Prof. Dr. Michele Samaja
Prof. Dr. Daniele Mancardi
Guest Editors

Manuscript Submission Information

Manuscripts should be submitted online at www.mdpi.com by registering and logging in to this website. Once you are registered, click here to go to the submission form. Manuscripts can be submitted until the deadline. All submissions that pass pre-check are peer-reviewed. Accepted papers will be published continuously in the journal (as soon as accepted) and will be listed together on the special issue website. Research articles, review articles as well as short communications are invited. For planned papers, a title and short abstract (about 100 words) can be sent to the Editorial Office for announcement on this website.

Submitted manuscripts should not have been published previously, nor be under consideration for publication elsewhere (except conference proceedings papers). All manuscripts are thoroughly refereed through a single-blind peer-review process. A guide for authors and other relevant information for submission of manuscripts is available on the Instructions for Authors page. International Journal of Molecular Sciences is an international peer-reviewed open access semimonthly journal published by MDPI.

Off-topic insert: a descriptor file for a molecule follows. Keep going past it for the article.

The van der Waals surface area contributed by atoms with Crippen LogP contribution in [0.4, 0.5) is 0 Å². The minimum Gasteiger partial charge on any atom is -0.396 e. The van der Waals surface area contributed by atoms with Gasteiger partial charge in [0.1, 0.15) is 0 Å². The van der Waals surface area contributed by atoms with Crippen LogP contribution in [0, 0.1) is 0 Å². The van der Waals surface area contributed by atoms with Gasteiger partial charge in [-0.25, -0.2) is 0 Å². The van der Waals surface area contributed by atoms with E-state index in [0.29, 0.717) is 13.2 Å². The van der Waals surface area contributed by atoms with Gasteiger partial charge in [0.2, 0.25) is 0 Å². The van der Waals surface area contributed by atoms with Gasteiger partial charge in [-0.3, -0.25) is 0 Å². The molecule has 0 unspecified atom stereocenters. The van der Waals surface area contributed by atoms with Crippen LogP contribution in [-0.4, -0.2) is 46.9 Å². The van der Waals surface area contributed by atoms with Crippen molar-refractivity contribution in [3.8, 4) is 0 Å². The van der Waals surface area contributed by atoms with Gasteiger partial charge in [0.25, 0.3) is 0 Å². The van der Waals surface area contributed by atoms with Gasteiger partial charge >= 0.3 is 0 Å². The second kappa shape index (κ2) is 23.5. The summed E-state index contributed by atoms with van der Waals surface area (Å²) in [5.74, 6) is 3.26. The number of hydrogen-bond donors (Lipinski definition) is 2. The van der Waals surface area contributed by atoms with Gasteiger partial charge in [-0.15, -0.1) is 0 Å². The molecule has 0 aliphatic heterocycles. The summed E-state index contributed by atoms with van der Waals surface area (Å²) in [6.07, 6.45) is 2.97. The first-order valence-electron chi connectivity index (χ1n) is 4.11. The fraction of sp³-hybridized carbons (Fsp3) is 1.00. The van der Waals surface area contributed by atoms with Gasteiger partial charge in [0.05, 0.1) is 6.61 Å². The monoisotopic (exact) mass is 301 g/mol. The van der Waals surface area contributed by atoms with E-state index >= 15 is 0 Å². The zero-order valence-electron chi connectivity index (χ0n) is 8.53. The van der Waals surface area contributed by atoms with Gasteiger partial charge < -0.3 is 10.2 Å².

Please visit the Instructions for Authors page before submitting a manuscript. There is an Article Processing Charge (APC) for publication in this open access journal. For details about the APC please see here. Submitted papers should be well formatted and use good English. Authors may use MDPI's English editing service prior to publication or during author revisions.


  • nitric oxide
  • gasotransmitter
  • NO-synthase
  • nitrosation
  • nitrosylation

Published Papers (1 paper)

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The Effect of Aging on Nitric Oxide Production during Cerebral Ischemia and Reperfusion in Wistar Rats and Spontaneous Hypertensive Rats: An In Vivo Microdialysis Study
Int. J. Mol. Sci. 2023, 24(16), 12749; https://doi.org/10.3390/ijms241612749 - 13 Aug 2023
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Nitric oxide (NO) is involved in the pathogenesis of cerebral ischemic injury. Here, we investigated the effects of aging on NO production during cerebral ischemia-reperfusion (IR). Male Wister rats (WRs) were assigned to 12-month-old (older; n = 5) and 3-month-old (younger; n = [...] Read more.